Career Assessments 101

By: William Davis

When you were a kid, people were always asking, "What do you want to be when you grow up?" If you're now an adult and people are still asking the same question, it might be time to consider a career assessment.

Trying to choose which path to take, or attempting to take a peek into the future, can be nearly impossible. It's hard to imagine where you want to be twenty, ten, or even five years from now. You need the right starting point for charting your future course. Career assessments can be great tools to help you get a better sense of the types of jobs and activities that might be a good fit for you. However, sometimes a person who takes a career assessment can misunderstand, misuse or mistake it as a "test" that holds a different meaning.

* This Is Not a Test
The word "test" implies that there are right or wrong answers. There are no right or wrong answers in career assessments. Your goal in taking the assessment should not be to answer every question "right", but to provide accurate responses that are true to your individuality.

* Choose Your Path Wisely
Career assessments do not tell you what you should do; rather, they suggest possible career path options. No matter which career test you take, its purpose is not to tell you which specific career to pursue. No tool holds that much power. All a career assessment can do is suggest ideas about which careers you might want to explore in more depth. Think of it this way: If career assessments could accurately determine which occupation to go into, why wouldn't everyone be taking them? Some career assessments offer results that include a list of potential careers that might be a good match for you. Thoroughly explore all the occupational suggestions that show up in your test results, not just the ones you are familiar with. If you narrow down the results into your personal "wish list", you could be missing out on a great opportunity.

* Garbage In Equals Garbage Out
A career assessment's results will only be as good as the information you put in through your responses. You need to give honest responses to get quality, reliable results. Respond in terms of the way that you actually are, not how you wish you were or hope you will be in the future. Make sure the responses are yours, not those of someone else in your life. Consider your results with an open mind and answer them with clear judgment.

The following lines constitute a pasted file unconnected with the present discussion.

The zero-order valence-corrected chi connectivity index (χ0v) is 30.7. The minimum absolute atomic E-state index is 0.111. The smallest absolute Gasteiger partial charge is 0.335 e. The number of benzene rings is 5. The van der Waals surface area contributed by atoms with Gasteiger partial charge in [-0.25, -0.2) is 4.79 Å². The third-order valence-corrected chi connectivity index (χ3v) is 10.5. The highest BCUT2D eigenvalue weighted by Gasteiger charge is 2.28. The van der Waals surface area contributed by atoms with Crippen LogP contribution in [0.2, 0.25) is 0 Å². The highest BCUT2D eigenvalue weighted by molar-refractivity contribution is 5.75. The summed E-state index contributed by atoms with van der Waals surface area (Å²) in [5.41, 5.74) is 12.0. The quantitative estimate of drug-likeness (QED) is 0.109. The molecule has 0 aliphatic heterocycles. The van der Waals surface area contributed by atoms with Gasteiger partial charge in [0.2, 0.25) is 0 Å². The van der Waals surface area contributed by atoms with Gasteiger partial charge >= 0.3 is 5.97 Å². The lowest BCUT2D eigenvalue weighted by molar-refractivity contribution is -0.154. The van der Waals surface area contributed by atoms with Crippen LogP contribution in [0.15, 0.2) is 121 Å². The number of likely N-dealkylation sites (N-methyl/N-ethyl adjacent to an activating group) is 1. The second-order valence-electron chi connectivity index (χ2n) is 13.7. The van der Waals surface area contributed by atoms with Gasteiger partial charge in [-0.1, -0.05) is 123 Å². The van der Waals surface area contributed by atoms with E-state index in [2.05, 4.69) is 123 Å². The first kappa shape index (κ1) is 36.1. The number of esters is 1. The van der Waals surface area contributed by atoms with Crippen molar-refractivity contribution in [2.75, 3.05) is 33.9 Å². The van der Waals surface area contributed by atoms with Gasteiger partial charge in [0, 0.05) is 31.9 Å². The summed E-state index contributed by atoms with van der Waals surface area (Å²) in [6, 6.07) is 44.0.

* Caveat Emptor
There are many career assessments available online. Some of these tools are valid and quite reliable, but many are not. You need to be choosy enough to filter out the junk. Be a smart consumer and explore career assessments with a dose of skepticism. Make sure that the test you're about to take has been well researched, lives up to its claims and meets your expectations. This is particularly important if you are paying money to take the assessment.

* Don't Get Test-Happy
It's easy to convince yourself (or your parents) that by taking many different career assessments, you're actually doing something about planning your career options. Don't fall into the trap of taking so many tests that you're not actually making any progress on your future. You can spend so much time analyzing your analyses that you end up being more confused than you were before you took the assessment. Go easy on the number of career assessments you complete. There are many ways to spend your time more productively, like in exploring your career options, gathering information, speaking to professionals or reading about your potential fields of interest.

Career assessments have helped many thousands of people to get a clearer sense of where they might fit in the world of work, however many thousands have also felt that they were better off without the assessments. It depends on the person taking the assessment, and on the quality of the assessment itself.

Your future is full of possibilities, and a career assessment is a tool to help you along the way. Be confident in providing your responses, and in choosing your career path.

Careers and Job Hunting
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